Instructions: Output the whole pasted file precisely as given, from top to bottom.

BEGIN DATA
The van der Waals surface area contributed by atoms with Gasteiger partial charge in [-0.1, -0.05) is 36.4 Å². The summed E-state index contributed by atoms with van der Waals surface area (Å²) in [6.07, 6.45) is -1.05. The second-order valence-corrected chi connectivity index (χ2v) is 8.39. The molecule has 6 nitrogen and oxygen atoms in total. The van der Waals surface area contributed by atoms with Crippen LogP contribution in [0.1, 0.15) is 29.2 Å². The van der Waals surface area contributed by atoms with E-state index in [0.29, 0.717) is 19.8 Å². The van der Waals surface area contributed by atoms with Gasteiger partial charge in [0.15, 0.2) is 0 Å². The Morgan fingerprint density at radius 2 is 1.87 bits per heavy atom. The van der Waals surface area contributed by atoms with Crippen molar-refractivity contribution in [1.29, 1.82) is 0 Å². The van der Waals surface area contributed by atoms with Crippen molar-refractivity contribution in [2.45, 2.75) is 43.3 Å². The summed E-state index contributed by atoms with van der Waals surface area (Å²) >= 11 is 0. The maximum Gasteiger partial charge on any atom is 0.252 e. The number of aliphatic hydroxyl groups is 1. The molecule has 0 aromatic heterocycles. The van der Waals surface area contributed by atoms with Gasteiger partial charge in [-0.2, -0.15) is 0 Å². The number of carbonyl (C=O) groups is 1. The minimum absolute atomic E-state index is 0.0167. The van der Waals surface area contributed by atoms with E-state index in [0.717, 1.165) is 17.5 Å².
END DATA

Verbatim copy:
The van der Waals surface area contributed by atoms with Gasteiger partial charge in [-0.1, -0.05) is 36.4 Å². The summed E-state index contributed by atoms with van der Waals surface area (Å²) in [6.07, 6.45) is -1.05. The second-order valence-corrected chi connectivity index (χ2v) is 8.39. The molecule has 6 nitrogen and oxygen atoms in total. The van der Waals surface area contributed by atoms with Crippen LogP contribution in [0.1, 0.15) is 29.2 Å². The van der Waals surface area contributed by atoms with E-state index in [0.29, 0.717) is 19.8 Å². The van der Waals surface area contributed by atoms with Gasteiger partial charge in [0.15, 0.2) is 0 Å². The Morgan fingerprint density at radius 2 is 1.87 bits per heavy atom. The van der Waals surface area contributed by atoms with Crippen molar-refractivity contribution in [1.29, 1.82) is 0 Å². The van der Waals surface area contributed by atoms with Crippen molar-refractivity contribution in [2.45, 2.75) is 43.3 Å². The summed E-state index contributed by atoms with van der Waals surface area (Å²) >= 11 is 0. The maximum Gasteiger partial charge on any atom is 0.252 e. The number of aliphatic hydroxyl groups is 1. The molecule has 0 aromatic heterocycles. The van der Waals surface area contributed by atoms with Gasteiger partial charge in [-0.2, -0.15) is 0 Å². The number of carbonyl (C=O) groups is 1. The minimum absolute atomic E-state index is 0.0167. The van der Waals surface area contributed by atoms with E-state index in [0.717, 1.165) is 17.5 Å².